A Weekend at Wrestlemania 40: A Walk Through WWE World | Features | LIVING LIFE FEARLESS

A Weekend at Wrestlemania 40: A Walk Through WWE World

I’m very fortunate to have been credentialed for Wrestlemania XL here in Philadelphia. The 40th Wrestlemania took place on Saturday and Sunday at Lincoln Financial Field. On Thursday, I spent a couple of hours at WWE World, the pre-Wrestlemania fan convention at the Pennsylvania Convention Center.

WWE World features a combination of exhibits to hype up the current product, nostalgic bits for older fans who got into wrestling in earlier eras, and appearances by WWE Superstars (they’re never wrestlers, always “Superstars”) who were on hand doing interviews and signing autographs. The set was in place for Pat McAfee to do his show live from the venue, but that was a day later, on Friday.

Also, there was a massive shop set up there, with all the merchandise you could possibly imagine.

Some Highlights:

The biggest name I saw there was Charlotte Flair, the former WWE women’s champion and daughter of Ric. She was there as part of a Make-a-Wish event in which a bunch of kids got to choose their own gimmick and get a wrestler-style entrance.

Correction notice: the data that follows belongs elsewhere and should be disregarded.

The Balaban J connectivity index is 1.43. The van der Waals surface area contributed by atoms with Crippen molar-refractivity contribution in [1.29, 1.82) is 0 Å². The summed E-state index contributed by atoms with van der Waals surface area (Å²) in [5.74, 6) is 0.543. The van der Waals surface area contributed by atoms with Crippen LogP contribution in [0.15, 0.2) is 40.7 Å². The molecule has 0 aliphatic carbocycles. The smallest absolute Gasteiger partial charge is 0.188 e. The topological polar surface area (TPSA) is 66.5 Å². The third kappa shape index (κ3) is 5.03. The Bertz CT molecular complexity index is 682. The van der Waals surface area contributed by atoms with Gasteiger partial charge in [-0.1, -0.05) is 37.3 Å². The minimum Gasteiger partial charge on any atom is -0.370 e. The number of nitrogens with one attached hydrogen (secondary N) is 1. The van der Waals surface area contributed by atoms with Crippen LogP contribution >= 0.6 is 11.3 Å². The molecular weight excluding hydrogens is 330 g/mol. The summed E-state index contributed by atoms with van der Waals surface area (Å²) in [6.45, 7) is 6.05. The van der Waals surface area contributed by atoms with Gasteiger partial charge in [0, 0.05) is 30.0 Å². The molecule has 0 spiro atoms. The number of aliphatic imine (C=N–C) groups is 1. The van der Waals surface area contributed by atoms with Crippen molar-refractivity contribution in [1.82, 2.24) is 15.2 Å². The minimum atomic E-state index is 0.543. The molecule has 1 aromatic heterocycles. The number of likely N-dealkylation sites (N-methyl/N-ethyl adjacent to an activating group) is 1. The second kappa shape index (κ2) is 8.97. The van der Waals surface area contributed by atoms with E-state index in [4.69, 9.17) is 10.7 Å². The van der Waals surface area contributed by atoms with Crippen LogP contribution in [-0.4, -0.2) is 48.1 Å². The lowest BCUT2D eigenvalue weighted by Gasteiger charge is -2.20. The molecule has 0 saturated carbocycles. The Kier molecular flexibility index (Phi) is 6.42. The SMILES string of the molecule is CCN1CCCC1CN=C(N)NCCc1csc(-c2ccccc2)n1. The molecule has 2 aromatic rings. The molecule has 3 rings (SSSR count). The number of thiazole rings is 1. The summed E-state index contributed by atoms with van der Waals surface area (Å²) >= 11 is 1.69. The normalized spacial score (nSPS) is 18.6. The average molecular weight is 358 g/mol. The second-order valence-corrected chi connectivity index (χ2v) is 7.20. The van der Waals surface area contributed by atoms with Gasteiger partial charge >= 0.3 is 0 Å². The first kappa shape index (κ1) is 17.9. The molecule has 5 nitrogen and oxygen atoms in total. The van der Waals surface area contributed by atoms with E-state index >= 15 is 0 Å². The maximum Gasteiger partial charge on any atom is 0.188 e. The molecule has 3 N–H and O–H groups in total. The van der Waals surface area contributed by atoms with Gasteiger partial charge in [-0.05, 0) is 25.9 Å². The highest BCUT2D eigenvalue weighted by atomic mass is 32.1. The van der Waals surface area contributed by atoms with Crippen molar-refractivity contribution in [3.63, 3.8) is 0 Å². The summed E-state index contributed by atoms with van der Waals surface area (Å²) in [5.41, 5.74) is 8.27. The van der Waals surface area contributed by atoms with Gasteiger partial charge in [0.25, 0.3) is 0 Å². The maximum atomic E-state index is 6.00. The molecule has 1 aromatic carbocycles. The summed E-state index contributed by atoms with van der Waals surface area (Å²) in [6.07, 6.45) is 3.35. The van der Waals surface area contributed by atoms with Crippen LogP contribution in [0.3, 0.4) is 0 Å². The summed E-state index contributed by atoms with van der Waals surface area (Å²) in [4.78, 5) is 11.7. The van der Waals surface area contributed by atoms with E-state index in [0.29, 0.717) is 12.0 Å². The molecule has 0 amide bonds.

Ric, during one of his marriages, lived in Minnesota, was married to a Jewish woman, and had kids who went to my same Hebrew school, but Charlotte came along in a subsequent Ric marriage.

The other big star present was Rey Mysterio, Jr., who was interviewed on stage. I remember Rey from when I watched WCW in the NWO era, and the time Kevin Nash threw him into the side of a truck like a lawn dart. Rey talked about how he hoped to talk his son Dominik, who is a heel, back into the fold; this answered my question about whether the laws of kayfabe apply to fan fests. Later that night, after I left, The Rock appeared and got some serious heel heat:

Yet when The Rock appeared on Fox News the next morning, for an interview inside the stadium, he was decidedly out of character.

Also a big part of the day? Belts! It seemed like a third of the fans at the fest were lugging around giant replica championship belts, and when I headed to Reading Terminal Market across the street for lunch, there were lots of tables where the belts were taking up space.

There was also a big belt exhibit, fronted by the biggest belt of all:

Lots of historical belts too, including Ted DiBiase’s old Million Dollar Belt:

Looking at it up close, I’m not convicted it really cost a million dollars, and I don’t think those diamonds are real. (Also, RIP Virgil, who once held that belt.)

With The Rock and Roman Reigns both in the main event, WWE World featured a detailed family tree of the family of Samoan professional wrestlers, nearly all of whom are related to each other:

It’s interesting which names are verboten and which are not. There was no mention of Chris Benoit, of course, nor any indication that Vince McMahon ever existed, much less ran the company for more than 40 years or resigned in disgrace just a few months ago. Yet, there’s Jimmy “Superfly” Snuka — who most likely murdered a woman —  right there in the family tree, as well as other places in the exhibition.